Such was the case Monday

.When they played a song on the radio I hadn't heard in a long time, but had been looking for, FOR YEARS. And then played the next song on the album, which I DID recognise.

 I almost stopped the car in the middle of traffic.

 Seriously? That's who that is by?

 

Talk about your songgasm.

In other news, I about killed myself, once again, doing trail work.  In between the hot, humid day, and climbing up hill back to the car, I actually had to stop several times (once I had to *sit down*) to catch my breath. Several people stopped and waited with me, which I was grateful for, but still embarrassing. I evidently need to get out more, or learn to not just take off as quickly. I had trouble on the same trail last year, although I didn't have to sit down then (may of been less humid, who knows?)

At any rate, I did manage to get some photos of the area.

Coming down from the mountain
 The area is called "Hunt Fish Falls", and it's a pain in the ass to get to, even without the stiff climb back to the vehicles. The road isn't as bad as some, but I still wouldn't trust anything less than a 4 wheel drive, even though some people don't seem to care one way or the other. I was glad someone else was driving. 

These folks go here every year, around the week of July 4th, and after working a bit we all hang out there for a while and eat lunch. Some people go swimming, as you may imagine. And we weren't the only people there.

I had to get somewhat creative to get this particular photo, to avoid getting both people, and their damn pile of shoes (that they insisted on piling up right in front of the falls) in the photo. I suppose I could have asked them to move them, but I really don't like making waves, so I just sucked it up and dealt with it.





Fancy a swim? 

Other than getting out of breath, I enjoyed the trip. Next week involves working next to the Linville River (mostly in shade, they assure me). hopefully it won't be as bad a climb.

Stay Tuned!

Aye,
Kraneia

Thursday, June 28, 2018

#5: Moss II

I pulled the last little bit of green from around a clump of moss. I picked up the broom with clay-stained fingers and began to sweep the old leaves and debris away. There was a sense of satisfaction knowing that when the moss took hold and spread, another moss garden would be complete............
Moss I
I already had a small moss-garden next to the patio; the stuff in it has changed from time to time. It makes a pretty calm atmosphere in the afternoons, when the lizards run across and the beetles and snails come back from wherever they were during the heat of the day.

Back in spring, I was pondering the area in the back of the lot, where a Japanese Maple grew. This maple isn't the grafted, stunted sort you get at the nurseries.
 It was started as a seedling from a yard we had worked on in school, as a project. The owner had just bought the house, and told us that if we wanted the seedlings that grew, to dig them up and take them home as he didn't want them. I had several I had brought home; this was the one that had survived. When it outgrew the planter I had it in, I planted it in the ground in the back, and 7 years later it is probably a good 10 feet tall. It will be a normal sized tree, although not as gargantuan as some trees get. As I watched, the sun peeked around the clouds where it had been hiding most of the day, and I noted that, since the other trees around the area had also grown, the area was mostly shaded. This would explain why the wildflowers I had tried to grow, didn't fare so well (they like full sun) and why the weeds were seemingly taking over now.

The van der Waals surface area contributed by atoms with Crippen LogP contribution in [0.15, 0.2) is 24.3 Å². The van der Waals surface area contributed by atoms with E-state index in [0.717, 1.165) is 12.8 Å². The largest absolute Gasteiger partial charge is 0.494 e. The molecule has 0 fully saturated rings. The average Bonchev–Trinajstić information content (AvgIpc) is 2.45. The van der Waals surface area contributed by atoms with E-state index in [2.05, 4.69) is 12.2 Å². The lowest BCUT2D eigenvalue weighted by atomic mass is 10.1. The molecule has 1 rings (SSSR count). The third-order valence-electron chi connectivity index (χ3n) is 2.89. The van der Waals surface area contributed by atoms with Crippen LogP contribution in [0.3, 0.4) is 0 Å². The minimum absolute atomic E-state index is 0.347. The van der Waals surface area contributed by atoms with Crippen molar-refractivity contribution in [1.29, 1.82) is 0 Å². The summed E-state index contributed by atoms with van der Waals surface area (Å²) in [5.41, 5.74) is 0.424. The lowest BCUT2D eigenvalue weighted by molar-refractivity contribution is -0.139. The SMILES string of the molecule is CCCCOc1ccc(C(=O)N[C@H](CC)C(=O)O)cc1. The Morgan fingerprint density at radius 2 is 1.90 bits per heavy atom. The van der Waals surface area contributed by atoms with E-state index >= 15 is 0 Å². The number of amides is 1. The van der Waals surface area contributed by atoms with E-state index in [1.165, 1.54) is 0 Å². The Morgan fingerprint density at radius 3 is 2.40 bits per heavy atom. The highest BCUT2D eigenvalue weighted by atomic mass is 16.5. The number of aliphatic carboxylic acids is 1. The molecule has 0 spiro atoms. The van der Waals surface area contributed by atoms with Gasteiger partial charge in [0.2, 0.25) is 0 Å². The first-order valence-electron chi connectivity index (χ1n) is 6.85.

I looked over at the moss garden. It occured to me that moss may do as well there, if not better. So I took up some moss from the yard (we have an excess of the stuff, the drainage in the back yard is horrible) and left little "polka dots" of moss behind the maple. And then I let it alone for a while.
The past couple of days have been removing the weeds that have come up in the meantime, and defining the edges. I need to gather more stones from the creek for the edging, and a few interesting ones for the moss to grow on. 

And then, all I will have to do is wait.....

Moss II, coming soon....


Aye,
Kraneia

Tuesday, June 19, 2018

#4: Little Table Rock

For the folks unfamiliar with western NC, Table Rock is a point overlooking Linville Gorge, in the Pisgah National Forest.  What you may not also realize, is there is a "Big" Table Rock, and a "Little" Table Rock, right behind it. Which is where I ended up Monday afternoon.

I shall forthwith call thee Gary II.
My camera was acting up somewhat, as I had obviously forgot to feed it fresh batteries before I left. but I got a couple good ones.

I met another snail friend. This fellow was even bigger than the last one I saw.  He wasn't terribly impressed at my picking him up off the trail. But I felt it was for the best, with all the trimming and digging we were doing.

I picked him up and he slewed his little head round at me as if to say "really?"  I guess he was afraid I was out for escargot. Fortunately I was not. I set him on the other side of the trail, and he happily went on his snail-y way.

Almost imagine a troll in there somewhere. 
The trail came up to a junction that was obviously used as a camp site, and then turned and went steeply uphill for a quarter mile or so. A couple of hairpin-turns later, and you come to this. You have to scramble up and over various stony obstacles to get through, and you have to really watch where you put your feet.

The stuff growing in the foreground is called Galax. It smells really strange, almost skunky, and the white flower spikes are apparently popular in flower arrangements (although I have yet to see a flower arrangement with these in it). I was told you can get a permit to harvest them here in the park.

About 45 minutes later, we were up on the top, and it was time for lunch.  I had managed to turn my ankle (starting to wonder if I need a brace on my left one, it's always that one that turns) and smooshed my pinky between the bypass loppers and a rock (ow.)

However, I think the view was worth the boo-boo.

Holy Crap. 

Aye,
Kraneia